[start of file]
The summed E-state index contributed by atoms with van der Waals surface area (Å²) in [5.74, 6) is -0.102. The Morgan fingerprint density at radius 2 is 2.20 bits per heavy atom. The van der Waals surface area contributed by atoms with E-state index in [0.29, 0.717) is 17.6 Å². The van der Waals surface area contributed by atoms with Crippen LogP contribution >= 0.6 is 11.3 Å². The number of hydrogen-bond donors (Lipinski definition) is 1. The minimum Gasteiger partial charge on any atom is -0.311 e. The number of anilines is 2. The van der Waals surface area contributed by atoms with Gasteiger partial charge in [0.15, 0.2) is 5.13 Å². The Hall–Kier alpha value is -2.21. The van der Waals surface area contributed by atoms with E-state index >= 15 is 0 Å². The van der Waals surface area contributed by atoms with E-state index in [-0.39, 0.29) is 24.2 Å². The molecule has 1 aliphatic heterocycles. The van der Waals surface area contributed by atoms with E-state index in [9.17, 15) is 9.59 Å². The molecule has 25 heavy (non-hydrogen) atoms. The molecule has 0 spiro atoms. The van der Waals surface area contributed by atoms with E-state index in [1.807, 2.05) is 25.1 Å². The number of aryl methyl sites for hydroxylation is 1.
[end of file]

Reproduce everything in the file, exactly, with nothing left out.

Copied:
The summed E-state index contributed by atoms with van der Waals surface area (Å²) in [5.74, 6) is -0.102. The Morgan fingerprint density at radius 2 is 2.20 bits per heavy atom. The van der Waals surface area contributed by atoms with E-state index in [0.29, 0.717) is 17.6 Å². The van der Waals surface area contributed by atoms with Crippen LogP contribution >= 0.6 is 11.3 Å². The number of hydrogen-bond donors (Lipinski definition) is 1. The minimum Gasteiger partial charge on any atom is -0.311 e. The number of anilines is 2. The van der Waals surface area contributed by atoms with Gasteiger partial charge in [0.15, 0.2) is 5.13 Å². The Hall–Kier alpha value is -2.21. The van der Waals surface area contributed by atoms with E-state index >= 15 is 0 Å². The van der Waals surface area contributed by atoms with E-state index in [-0.39, 0.29) is 24.2 Å². The molecule has 1 aliphatic heterocycles. The van der Waals surface area contributed by atoms with E-state index in [9.17, 15) is 9.59 Å². The molecule has 25 heavy (non-hydrogen) atoms. The molecule has 0 spiro atoms. The van der Waals surface area contributed by atoms with E-state index in [1.807, 2.05) is 25.1 Å². The number of aryl methyl sites for hydroxylation is 1.